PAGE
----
Ipswich/Claydon: Door on a Greater Anglia train travelling at speed opens mid-journey to the shock of passengers
20:16 01 September 2014
A Suffolk man has described the “shocking” moment when a set of doors in the driver’s cabin of a train blew open – turning the carriage into an “air tunnel”.
Andrew Marshall, of Stowmarket, said he was travelling on the 9.02pm Ipswich to Cambridge Abellio Greater Anglia service on Sunday when the incident took place.
The 20-year-old stressed none of the 20-30 passengers on board were injured or had their safety put at risk, but said: “I was left somewhat shocked when both the front external and driver’s cab doors suddenly blew open, revealing the outside world hurtling towards us.
“We must have been travelling at around 50mph in the Claydon area. The ticket conductor was walking towards myself, seated at the front of the train when there was suddenly a loud bang and a whoosh of air and the train effectively became an air tunnel.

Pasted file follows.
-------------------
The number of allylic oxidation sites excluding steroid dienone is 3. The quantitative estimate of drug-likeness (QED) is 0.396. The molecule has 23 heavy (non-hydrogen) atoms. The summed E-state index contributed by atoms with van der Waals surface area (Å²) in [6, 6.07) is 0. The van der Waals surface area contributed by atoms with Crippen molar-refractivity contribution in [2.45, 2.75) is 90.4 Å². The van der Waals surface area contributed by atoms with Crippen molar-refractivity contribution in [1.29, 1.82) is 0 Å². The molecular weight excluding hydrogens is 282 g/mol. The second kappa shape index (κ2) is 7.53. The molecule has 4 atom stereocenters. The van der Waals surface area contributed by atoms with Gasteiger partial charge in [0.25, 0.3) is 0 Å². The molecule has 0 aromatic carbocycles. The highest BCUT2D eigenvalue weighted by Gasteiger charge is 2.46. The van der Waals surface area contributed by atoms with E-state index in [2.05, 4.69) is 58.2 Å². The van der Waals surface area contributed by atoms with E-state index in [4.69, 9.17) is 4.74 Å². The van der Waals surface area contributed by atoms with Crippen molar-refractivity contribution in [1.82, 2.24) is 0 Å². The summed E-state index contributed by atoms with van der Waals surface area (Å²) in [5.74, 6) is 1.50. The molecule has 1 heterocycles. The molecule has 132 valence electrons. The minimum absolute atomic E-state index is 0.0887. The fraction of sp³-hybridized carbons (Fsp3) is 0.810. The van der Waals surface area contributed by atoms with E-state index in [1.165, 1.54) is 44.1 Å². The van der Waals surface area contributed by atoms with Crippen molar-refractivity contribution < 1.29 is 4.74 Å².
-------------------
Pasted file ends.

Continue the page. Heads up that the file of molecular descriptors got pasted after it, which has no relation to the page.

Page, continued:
“I turned around to see the outside world a little closer than I would have hoped through the open doors.
“At this point the conductor ran towards the front of the train into the driver’s cab and started wrestling with the external door, attempting to close it which I presume had become engaged in the open locking position as he appeared to be struggling.
“He was eventually able to close the external door and the driver’s cab door, resuming usual duties.”
The IT technician added: “I am no expert in health and safety. However, I would like to assume that there would be some sort of system in place to prevent the external doors of a train from flying open mid-journey.”
A spokesman for Abellio Greater Anglia said: “When operating the 9.02pm Ipswich to Cambridge service on August 31 which was being formed by a single carriage train, the connecting door situated at the front of the train which is enclosed as part of the secure train crew only, non-passenger area of the train, opened whilst the train was in motion.
“This door is not an external door for passenger use and is not situated in a passenger area of the train. The driver immediately checked and secured the door and the train was able to continue.”